Whitman County Board develops 10 framework goals for Comprehensive Plan

Framework, economic development, transportation goals discussed



The slideshow with the updated draft of the plan discussed at the open house is on Whitman County’s website. 

ALEXANDRIA OSBORNE, Evergreen reporter, columnist, copy editor

Whitman County board members drafted several goals to include in the county’s updated Comprehensive Plan at the first of three open houses on Wednesday.

The Growth Management Act of 1990 requires most counties to periodically adopt a comprehensive plan, but Whitman County does not fall into that category because of its rural nature, said Todd Hall, LDC Inc. planning manager. 

“The only required topics are critical areas and natural resource lands to be adopted,” he said. 

Whitman County wants to update elements of the comprehensive plan such as land use, transportation and utilities, Hall said. 

The slideshow with the updated draft of the plan discussed at the open house is on Whitman County’s website

Wednesday’s meeting introduced framework goals for the county, Hall said. The county’s goals represent a shared vision and value behind the elements of the Comprehensive Plan. 

The goals were drafted, reviewed and public input was taken into consideration, he said. Board members discussed ten framework goals during the meeting; one includes recognizing how important Whitman County’s heritage is, as well as protecting important cultural sites.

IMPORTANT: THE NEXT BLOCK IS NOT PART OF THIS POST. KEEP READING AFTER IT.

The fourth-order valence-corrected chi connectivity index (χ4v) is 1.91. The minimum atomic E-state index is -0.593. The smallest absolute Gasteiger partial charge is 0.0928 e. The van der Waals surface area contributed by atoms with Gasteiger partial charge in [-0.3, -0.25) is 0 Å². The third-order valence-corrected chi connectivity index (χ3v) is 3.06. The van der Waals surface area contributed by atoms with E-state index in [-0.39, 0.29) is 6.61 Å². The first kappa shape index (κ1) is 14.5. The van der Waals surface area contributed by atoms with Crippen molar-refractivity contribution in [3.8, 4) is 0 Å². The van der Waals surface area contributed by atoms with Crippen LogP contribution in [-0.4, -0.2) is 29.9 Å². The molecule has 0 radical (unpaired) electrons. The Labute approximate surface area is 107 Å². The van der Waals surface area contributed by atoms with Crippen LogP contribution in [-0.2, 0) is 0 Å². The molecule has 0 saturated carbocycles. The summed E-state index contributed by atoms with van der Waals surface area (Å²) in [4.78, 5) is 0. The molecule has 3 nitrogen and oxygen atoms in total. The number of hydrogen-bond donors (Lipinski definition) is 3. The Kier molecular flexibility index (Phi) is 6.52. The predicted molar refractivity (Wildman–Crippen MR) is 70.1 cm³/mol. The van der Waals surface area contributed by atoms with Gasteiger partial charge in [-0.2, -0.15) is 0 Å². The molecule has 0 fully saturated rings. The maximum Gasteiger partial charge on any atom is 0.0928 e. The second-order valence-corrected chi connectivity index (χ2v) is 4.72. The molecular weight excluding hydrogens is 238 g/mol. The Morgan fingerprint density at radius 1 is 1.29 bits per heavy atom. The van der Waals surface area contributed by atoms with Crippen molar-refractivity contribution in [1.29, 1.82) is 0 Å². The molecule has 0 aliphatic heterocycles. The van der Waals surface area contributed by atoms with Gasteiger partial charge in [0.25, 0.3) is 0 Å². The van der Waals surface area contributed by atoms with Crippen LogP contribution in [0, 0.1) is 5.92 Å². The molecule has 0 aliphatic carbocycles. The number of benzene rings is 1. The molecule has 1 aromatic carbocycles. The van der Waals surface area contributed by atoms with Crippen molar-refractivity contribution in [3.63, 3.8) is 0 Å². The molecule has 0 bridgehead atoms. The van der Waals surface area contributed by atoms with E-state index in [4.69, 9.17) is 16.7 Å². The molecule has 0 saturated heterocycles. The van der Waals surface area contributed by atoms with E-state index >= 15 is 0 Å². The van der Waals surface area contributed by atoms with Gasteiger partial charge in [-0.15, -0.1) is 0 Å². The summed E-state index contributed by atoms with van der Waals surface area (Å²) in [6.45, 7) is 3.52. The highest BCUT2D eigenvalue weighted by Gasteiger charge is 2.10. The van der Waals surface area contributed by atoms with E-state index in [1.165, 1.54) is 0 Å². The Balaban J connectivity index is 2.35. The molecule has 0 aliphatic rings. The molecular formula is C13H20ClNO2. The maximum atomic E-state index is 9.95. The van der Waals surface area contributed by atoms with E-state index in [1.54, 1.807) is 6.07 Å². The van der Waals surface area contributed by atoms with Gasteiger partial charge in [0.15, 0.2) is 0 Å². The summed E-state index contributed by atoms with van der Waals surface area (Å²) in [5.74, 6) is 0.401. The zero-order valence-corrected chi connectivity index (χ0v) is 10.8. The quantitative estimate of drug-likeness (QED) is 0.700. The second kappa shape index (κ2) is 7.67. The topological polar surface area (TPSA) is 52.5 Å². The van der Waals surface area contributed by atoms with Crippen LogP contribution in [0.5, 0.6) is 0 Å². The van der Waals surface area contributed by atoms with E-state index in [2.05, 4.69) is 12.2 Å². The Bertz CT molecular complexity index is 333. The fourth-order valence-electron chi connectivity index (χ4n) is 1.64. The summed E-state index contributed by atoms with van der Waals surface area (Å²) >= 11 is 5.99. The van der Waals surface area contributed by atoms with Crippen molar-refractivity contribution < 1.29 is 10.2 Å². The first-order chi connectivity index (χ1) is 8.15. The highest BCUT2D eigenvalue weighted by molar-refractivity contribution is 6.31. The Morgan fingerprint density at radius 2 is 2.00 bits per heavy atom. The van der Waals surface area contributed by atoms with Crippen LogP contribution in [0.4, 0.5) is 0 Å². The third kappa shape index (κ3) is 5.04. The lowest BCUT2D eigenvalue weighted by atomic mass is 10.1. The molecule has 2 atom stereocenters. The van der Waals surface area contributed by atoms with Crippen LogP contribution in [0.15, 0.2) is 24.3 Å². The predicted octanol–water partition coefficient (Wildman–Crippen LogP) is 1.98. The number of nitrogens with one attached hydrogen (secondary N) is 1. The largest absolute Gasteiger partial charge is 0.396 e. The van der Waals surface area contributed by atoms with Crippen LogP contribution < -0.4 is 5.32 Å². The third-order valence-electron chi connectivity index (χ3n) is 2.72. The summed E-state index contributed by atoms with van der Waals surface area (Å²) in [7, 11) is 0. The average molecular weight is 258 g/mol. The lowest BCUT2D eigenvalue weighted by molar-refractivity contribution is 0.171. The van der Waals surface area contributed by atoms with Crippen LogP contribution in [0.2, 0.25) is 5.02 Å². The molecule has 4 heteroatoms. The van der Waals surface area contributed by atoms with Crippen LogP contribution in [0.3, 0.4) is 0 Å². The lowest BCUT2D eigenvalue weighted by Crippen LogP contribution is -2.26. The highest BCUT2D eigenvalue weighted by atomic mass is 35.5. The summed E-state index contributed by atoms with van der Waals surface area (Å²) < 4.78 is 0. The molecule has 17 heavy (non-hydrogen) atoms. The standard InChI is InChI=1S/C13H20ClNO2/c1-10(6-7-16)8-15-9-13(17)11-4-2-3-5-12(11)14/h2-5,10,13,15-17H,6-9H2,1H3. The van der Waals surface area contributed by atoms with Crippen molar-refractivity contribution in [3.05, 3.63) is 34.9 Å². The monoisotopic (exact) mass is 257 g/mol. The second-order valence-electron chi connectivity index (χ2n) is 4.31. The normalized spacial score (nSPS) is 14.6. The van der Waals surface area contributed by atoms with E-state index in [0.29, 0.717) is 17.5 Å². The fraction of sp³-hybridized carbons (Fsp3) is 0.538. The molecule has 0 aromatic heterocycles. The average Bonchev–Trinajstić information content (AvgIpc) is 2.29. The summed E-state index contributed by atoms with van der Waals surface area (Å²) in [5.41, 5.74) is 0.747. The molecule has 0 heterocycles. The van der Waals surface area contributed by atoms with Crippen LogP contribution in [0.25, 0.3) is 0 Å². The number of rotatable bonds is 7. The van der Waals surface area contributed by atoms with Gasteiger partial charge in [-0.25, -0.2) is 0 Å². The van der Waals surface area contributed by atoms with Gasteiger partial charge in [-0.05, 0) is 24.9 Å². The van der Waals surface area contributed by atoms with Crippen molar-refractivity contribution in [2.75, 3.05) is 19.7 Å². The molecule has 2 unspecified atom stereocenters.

Economic development helps to create jobs along with supporting the county’s government and business environment, Hall said. 

“All of those combined provide a unique opportunity that some of your neighboring jurisdictions or counties may not have,” he said. 

Having a university or two nearby impacts the economic health and sustainability within the county, he said. 

“We’ve developed policies and goals that talk about the supply of suitable lands or where we could have potential economic development,” he said.

The goals discuss encouraging job retention, improved infrastructure funding, economic development programs and education funding, Hall said.

The board always accepts comments and questions on framework, transportation and economic development goals, he said. 

The board looked at existing transportation methods and alternatives that might support the county’s goals better, Hall said. 

Nine transportation goals were introduced at the meeting. Hall said one goal discusses promoting traffic safety on Highway 270 between Pullman and Moscow. All of the goals discussed during the meeting are located on the online slideshow.

Hall said the next open house will be on June 16.

“[We’ll] review the parks and recreation, natural resources and the public facilities and utilities elements,” he said.

The rest of the Comprehensive Plan is being discussed in the final open house on June 30, he said. 

The links to the meetings can be found on Whitman County’s website, said Mark Storey, Whitman County public works director. There is a section on the comprehensive plan and where to find the meetings. 

“We wanted to break these out into three meetings because we understand that this is a lot of information to digest,” Hall said. “It’s virtually impossible to talk about it for multiple hours at once.”